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The hard part was reading seriously unpleasant technical documentation to help you understand how  to write games (because there weren't that many tutorials, although there were plenty of code & hex examples you could pick apart). 

 

For me, when I had an 8-bit Atari the hard part was finding any information.  There was no internet of course, and none of the libraries in my city had any books on the subject, and nor did any bookshops.  I managed to find a magazine store where the owner was willing to special order magazines for me, but the cost was far beyond my budget as a child.

 

Pretty much everything I learnt about programming it came from experimentation.  I wrote programs to poke (I was limited to BASIC only) sequential memory locations with various values and eventually discovered where graphics memory was stored and how to change the colours of pixels.  Eventually i worked out how to rewrite the character set so that I could PRINT my sprites in text mode which was quicker than drawing pixel by pixel.

 

I actually managed to make some fairly decent games.  The worst part was that as I had no storage media I had to write the code down on paper, and rewrite it each time I turned the computer on.  Until I eventually talked my parents into buying a tape drive.

 

 

haha, print sprites in text mode, that was good, what machina it was?

 

I got not such problem, i was doing the coding on c64 (about 1990-1991), but there were good books avaliable and also even fairy magazines, 

 

though ofc i was not even hear of c because those magazines 

did not mentioned it (pascal been considered as a serious language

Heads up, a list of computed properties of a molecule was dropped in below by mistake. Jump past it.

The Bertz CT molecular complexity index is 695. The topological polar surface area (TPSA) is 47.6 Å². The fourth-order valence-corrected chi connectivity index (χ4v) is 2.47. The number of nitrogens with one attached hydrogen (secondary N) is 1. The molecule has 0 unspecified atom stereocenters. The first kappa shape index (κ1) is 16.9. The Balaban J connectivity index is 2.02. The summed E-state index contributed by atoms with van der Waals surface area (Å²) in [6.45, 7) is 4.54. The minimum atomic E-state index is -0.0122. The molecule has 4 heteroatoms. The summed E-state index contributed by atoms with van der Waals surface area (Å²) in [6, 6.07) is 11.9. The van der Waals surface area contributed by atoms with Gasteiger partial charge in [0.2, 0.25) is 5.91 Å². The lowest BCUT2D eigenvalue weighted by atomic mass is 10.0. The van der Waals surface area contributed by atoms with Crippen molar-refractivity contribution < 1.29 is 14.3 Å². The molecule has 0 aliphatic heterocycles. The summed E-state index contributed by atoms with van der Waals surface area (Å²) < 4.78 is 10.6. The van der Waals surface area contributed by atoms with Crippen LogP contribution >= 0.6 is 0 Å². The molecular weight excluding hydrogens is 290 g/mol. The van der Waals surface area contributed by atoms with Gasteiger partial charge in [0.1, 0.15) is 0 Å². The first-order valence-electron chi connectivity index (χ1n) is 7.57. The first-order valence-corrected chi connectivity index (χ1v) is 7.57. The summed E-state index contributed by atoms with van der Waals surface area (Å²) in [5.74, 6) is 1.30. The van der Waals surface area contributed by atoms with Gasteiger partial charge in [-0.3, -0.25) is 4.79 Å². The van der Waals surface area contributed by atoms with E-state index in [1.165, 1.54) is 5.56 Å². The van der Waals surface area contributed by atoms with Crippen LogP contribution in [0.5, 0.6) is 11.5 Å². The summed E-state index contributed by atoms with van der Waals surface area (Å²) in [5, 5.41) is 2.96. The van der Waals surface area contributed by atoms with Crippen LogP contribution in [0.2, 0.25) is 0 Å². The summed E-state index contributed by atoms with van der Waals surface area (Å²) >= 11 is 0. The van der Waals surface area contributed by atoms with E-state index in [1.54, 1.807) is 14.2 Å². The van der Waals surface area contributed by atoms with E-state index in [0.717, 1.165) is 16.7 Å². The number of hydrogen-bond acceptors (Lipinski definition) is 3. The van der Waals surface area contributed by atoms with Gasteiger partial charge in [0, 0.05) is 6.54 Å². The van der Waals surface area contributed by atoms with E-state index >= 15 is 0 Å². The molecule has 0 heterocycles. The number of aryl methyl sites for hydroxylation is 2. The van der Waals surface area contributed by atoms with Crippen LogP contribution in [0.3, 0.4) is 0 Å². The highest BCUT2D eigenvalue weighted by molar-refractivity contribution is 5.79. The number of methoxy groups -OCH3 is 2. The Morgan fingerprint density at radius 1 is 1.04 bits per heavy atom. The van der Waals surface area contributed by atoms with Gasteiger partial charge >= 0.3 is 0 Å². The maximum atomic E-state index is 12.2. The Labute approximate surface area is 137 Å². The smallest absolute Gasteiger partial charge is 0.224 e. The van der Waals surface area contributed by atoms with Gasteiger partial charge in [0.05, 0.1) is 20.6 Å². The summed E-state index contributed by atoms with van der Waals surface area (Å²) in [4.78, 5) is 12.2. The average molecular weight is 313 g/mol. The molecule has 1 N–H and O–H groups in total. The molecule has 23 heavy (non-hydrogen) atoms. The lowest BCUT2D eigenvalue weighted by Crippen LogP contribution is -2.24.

but c64 was not capable to handle compiler of that),l c language was not even mentioned there in this word

 

everything was much easier, i did one demo for c64, 3 elegant pulsating ripped balls on down screen border, some ripped music with amazing high bass music, some scroll, some dancing sprites row (letters probably), and some fluid backround with effect of my invention, writing values to some register about $D016 made a background something like a floating patterns in the thing calles stereograms (or such i remember this) it was fine effect i didnt seen before and it was nice 

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Well, that is a hard to answer question...

I think programming the same games we had back then (like in cloning something) is way easier,

but developing games that would meet contemporary standards will probably be harder.

There's a reason to why teams grew so much and to how many specializations arose...

Edited by dejaime

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haha, print sprites in text mode, that was good, what machina it was?

 

It was an Atari 800.  Around 1985-86.

 

I'm sure if I'd lived in Europe or the US, it would have been much easier to find books, etc.  But New Zealand was still a little behind the times back then.

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strangely i am not sure even if we talking about such simple games

- to learn a library like SDL you need today to learn so many things

so i am not sure if this is easier even in such small game case